Portugal - DAC Peer Review of Development Co-operation, 2016


Portugal needs to increase its development aid and improve oversight

Portugal has endeavoured to maintain its foreign aid programme since the economic crisis, but its aid budget has been hit hard and a plan is needed to avoid a further decline and get back on a path towards internationally agreed targets.

The latest DAC Peer Review of Portugal notes that Portugal’s official development assistance (ODA) has dropped for three consecutive years to stand at USD 419 million in 2014, according to preliminary data. That equates to 0.19% of its gross national income (GNI), below an average of 0.3% for OECD Development Assistance Committee members and far off a UN and EU donors’ target of 0.7%.

Portugal brings many positive elements to international development. This includes a forward-looking vision, a tight geographic focus and a commitment to partner countries which have a strong voice in aid projects. These assets could be more effectively deployed if Portugal commits to increase its aid volume, untie its aid and improve the co-ordination and oversight of its aid programme

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Leia aqui a versão em português do comunicado de imprensa


this review

peer review history


Implementation of
peer review recommendations from 2010

Portugal Donut 2016 ENG

Read about the implementation of the 2010 recommendations

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Strong whole-of-government presence in partner countries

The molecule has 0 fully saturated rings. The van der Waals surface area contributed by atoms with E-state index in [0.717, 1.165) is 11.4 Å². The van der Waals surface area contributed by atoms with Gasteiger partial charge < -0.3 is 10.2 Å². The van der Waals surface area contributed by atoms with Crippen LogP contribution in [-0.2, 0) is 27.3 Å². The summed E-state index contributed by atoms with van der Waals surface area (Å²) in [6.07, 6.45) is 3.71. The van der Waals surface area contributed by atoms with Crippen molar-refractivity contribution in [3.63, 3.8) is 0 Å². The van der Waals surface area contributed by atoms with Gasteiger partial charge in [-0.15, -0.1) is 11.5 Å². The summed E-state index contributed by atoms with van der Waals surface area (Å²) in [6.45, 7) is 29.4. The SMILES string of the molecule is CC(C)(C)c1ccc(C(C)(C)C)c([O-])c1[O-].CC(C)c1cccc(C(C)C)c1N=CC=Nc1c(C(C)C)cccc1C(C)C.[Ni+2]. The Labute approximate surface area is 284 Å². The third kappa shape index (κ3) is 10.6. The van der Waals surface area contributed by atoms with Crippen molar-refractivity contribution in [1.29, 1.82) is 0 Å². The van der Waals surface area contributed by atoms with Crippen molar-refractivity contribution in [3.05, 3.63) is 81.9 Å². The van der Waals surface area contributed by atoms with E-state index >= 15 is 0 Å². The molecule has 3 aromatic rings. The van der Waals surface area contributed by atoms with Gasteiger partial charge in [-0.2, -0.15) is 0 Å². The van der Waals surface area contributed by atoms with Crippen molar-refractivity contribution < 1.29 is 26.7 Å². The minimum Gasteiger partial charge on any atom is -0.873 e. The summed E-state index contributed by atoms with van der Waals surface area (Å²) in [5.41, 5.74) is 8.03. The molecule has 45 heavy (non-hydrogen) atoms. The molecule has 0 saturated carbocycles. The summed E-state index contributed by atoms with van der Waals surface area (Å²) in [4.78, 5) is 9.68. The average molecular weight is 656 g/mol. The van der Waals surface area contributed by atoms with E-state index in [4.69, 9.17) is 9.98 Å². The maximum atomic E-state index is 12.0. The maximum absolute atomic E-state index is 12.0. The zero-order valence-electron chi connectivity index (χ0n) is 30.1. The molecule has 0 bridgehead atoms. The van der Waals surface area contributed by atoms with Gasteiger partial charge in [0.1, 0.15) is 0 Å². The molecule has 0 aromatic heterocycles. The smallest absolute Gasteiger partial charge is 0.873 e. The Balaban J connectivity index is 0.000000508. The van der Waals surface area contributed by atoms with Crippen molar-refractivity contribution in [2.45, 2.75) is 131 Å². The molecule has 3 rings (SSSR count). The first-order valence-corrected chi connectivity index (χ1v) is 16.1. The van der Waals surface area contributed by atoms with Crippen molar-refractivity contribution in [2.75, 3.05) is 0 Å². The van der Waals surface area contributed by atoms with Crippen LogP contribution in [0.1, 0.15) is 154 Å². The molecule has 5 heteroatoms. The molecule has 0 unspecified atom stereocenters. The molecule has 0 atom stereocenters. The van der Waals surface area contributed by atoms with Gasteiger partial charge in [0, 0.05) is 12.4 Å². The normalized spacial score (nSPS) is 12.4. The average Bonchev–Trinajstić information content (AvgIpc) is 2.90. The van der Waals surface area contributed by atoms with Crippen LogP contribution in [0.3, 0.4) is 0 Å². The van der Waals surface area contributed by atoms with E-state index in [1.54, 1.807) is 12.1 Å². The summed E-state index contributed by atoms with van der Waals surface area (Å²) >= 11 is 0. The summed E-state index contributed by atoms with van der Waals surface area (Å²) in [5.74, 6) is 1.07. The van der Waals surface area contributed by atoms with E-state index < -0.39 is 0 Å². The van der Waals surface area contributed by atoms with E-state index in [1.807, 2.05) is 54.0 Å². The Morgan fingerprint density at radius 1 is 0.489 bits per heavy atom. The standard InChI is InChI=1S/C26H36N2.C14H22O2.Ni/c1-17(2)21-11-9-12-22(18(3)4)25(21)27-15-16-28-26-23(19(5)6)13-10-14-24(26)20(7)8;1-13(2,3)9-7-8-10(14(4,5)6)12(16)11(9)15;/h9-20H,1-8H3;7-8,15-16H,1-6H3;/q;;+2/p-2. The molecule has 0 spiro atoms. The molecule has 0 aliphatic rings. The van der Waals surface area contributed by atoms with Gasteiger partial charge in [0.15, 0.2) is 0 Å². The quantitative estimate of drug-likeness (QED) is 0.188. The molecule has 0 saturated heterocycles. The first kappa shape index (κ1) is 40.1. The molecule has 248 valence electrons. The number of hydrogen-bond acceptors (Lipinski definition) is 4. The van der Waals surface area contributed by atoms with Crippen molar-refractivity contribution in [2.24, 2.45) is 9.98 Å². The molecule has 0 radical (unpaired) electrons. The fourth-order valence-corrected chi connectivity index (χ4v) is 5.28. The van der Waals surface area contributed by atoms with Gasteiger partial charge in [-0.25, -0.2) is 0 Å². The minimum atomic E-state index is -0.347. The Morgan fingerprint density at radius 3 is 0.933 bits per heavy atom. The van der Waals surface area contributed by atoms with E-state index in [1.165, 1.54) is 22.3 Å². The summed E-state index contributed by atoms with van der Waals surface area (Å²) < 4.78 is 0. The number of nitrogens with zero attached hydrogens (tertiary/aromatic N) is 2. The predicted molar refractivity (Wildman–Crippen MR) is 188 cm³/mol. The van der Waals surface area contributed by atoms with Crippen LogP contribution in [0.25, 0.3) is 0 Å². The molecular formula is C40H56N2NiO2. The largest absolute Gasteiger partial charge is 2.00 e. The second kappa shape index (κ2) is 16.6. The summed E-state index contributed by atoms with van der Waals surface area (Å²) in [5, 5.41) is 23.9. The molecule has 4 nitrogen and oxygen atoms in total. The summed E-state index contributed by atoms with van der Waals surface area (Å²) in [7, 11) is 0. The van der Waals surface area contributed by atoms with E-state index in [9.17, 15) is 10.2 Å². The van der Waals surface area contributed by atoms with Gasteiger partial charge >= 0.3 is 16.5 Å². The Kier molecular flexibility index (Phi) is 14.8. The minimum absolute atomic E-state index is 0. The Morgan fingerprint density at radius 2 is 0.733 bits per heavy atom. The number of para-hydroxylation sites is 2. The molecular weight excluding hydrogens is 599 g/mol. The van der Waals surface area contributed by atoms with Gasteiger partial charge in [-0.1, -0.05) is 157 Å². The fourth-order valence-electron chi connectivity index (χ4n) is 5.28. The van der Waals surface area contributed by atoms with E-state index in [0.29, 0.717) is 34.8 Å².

Portugal has a strong whole-of-government presence in its partner countries, with many government ministries (Defence, Justice and International Affairs) having their own representatives in country. This has enabled Portugal to exploit synergies across its various policy communities and to deliver a comprehensive approach to development, beyond ODA, as evidenced in Sao Tome and Principe.

However, this strong whole-of-government presence can also make harmonisation complicated, particularly given that many line ministries have their own direct relationships with their counterparts in partner countries. Portugal’s joint expert mission to Guinea-Bissau in 2014, which brought together representatives from over eight line ministries to establish renewed co-operation is a good example of an integrated response to partner country programming that could be emulated in other countries to ensure a truly co ordinated approach on the ground.

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